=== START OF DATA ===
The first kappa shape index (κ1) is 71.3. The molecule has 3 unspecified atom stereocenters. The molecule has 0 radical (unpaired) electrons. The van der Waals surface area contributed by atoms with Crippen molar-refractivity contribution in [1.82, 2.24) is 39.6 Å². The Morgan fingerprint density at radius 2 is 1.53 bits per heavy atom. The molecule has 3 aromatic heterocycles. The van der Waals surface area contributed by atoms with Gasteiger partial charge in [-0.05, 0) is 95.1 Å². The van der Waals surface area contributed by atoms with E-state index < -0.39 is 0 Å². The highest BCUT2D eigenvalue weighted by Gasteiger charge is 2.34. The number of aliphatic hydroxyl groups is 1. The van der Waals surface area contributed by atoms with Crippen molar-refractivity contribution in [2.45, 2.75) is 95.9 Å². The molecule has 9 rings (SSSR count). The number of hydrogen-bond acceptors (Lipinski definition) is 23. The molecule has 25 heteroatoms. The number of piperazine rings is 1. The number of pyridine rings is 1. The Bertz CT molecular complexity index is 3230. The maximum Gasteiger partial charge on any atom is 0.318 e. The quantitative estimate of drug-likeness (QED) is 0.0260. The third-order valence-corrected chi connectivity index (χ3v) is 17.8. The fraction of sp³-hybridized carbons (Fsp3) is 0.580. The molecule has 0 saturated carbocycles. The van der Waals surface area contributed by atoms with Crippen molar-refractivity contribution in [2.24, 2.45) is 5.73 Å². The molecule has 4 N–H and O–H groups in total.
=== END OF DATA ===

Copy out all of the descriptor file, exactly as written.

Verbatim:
The first kappa shape index (κ1) is 71.3. The molecule has 3 unspecified atom stereocenters. The molecule has 0 radical (unpaired) electrons. The van der Waals surface area contributed by atoms with Crippen molar-refractivity contribution in [1.82, 2.24) is 39.6 Å². The Morgan fingerprint density at radius 2 is 1.53 bits per heavy atom. The molecule has 3 aromatic heterocycles. The van der Waals surface area contributed by atoms with Gasteiger partial charge in [-0.05, 0) is 95.1 Å². The van der Waals surface area contributed by atoms with E-state index < -0.39 is 0 Å². The highest BCUT2D eigenvalue weighted by Gasteiger charge is 2.34. The number of aliphatic hydroxyl groups is 1. The van der Waals surface area contributed by atoms with Crippen molar-refractivity contribution in [2.45, 2.75) is 95.9 Å². The molecule has 9 rings (SSSR count). The number of hydrogen-bond acceptors (Lipinski definition) is 23. The molecule has 25 heteroatoms. The number of piperazine rings is 1. The number of pyridine rings is 1. The Bertz CT molecular complexity index is 3230. The maximum Gasteiger partial charge on any atom is 0.318 e. The quantitative estimate of drug-likeness (QED) is 0.0260. The third-order valence-corrected chi connectivity index (χ3v) is 17.8. The fraction of sp³-hybridized carbons (Fsp3) is 0.580. The molecule has 0 saturated carbocycles. The van der Waals surface area contributed by atoms with Crippen molar-refractivity contribution in [2.24, 2.45) is 5.73 Å². The molecule has 4 N–H and O–H groups in total.